Why Do We Get Static Electricity From A Door Knob?
31 Mar 2020
Despite being the catalyst for a shocking experience, It’s not actually your doorknob’s fault – it’s the way you’re charged up with static and moving from room to room. The ancient Greek philosopher and mathematician Thales of Miletus discovered static electricity in 500 BC, by rubbing fur on amber. He noted that the charged amber pieces could attract hair and other lightweight objects, and thus one of the earliest party tricks was born.
Atoms and asperities
The science of static electricity is still being explored. It’s all about electrons and atoms, asperities and insulators - but it pretty much all boils down to friction. In a similar way that a boy scout might rub two sticks together to create fire, we all know that rubbing any two surfaces together can create static electricity.
When you walk across your carpet in stockinged feet, the fibres rub together and build up static which can then be discharged with a shock when you touch a door handle. If both your socks and carpet are man-made, then the shocks will not only happen more often but could be more forceful.
Cold and dry?
You may notice that these sort of shocks are more prevalent during winter. That’s because static electricity can build up in the home during cold, dry weather.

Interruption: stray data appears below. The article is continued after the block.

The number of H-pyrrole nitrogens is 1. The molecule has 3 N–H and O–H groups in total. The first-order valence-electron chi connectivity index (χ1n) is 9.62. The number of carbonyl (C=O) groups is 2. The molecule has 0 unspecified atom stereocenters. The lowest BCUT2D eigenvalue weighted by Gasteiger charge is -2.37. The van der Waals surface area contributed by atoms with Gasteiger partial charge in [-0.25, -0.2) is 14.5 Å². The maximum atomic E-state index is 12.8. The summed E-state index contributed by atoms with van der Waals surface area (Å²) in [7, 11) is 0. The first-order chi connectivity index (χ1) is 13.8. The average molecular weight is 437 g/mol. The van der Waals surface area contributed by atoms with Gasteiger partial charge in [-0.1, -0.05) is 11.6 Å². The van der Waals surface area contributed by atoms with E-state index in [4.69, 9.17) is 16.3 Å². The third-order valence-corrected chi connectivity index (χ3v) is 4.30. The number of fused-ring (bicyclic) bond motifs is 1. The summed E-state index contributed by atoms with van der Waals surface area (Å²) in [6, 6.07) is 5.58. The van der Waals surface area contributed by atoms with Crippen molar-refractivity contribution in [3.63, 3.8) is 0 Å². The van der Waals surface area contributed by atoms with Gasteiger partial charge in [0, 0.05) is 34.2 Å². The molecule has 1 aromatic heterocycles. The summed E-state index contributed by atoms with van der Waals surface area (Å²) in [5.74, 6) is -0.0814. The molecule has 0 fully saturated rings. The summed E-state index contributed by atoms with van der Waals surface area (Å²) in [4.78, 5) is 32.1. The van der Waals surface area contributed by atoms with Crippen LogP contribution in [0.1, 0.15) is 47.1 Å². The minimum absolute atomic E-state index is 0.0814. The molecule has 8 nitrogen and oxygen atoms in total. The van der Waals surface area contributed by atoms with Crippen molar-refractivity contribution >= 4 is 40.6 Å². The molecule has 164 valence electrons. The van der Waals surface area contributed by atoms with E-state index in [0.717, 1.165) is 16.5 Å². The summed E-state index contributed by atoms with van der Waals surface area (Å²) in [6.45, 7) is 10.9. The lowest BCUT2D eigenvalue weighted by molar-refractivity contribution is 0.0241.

If you’re not ready to upgrade your nylon carpet to a more natural alternative, how can you fix this? For a start, you can reduce the conductivity in your feet. If temperatures allow, go barefoot on the carpet. You’ll notice an immediate reduction in static shocks. If your plastic or rubber-soled shoes are causing the friction, invest in a pair of leather-soled shoes or slippers. Like magic, you’ll be unshockable.
Something in the air
Although friction causes static electricity, the atmosphere affects how it works. We’ve mentioned cold, dry winters. Even if it is wet outside, modern houses have insulation and heating systems that maintain a dry atmosphere indoors during winter. However, using a humidifier in the house or office can prevent shocks by adding moisture to the air. Humidifiers are a portable and cheap way to reduce the spread of winter germs and improve air quality when you have your windows closed during winter, so are well worth investigating.
You can also treat your carpet with anti-static chemicals to reduce the build-up of static in the fibres, and rub tumble dryer sheets on your furnishings – the fabric softeners on the sheets reduce electrostatic charges on fabrics and prevent shocks.
Armed with this information, you should be able to make the changes that banish static shocks from you home. But if you’re still unsure, contact us at Door Stop for advice on door handles, door knobs and accessories and all other hardware. Our door experts in Perth know that different metals can reduce conductivity, with non-metal door handles taking the risk of a shock away altogether.
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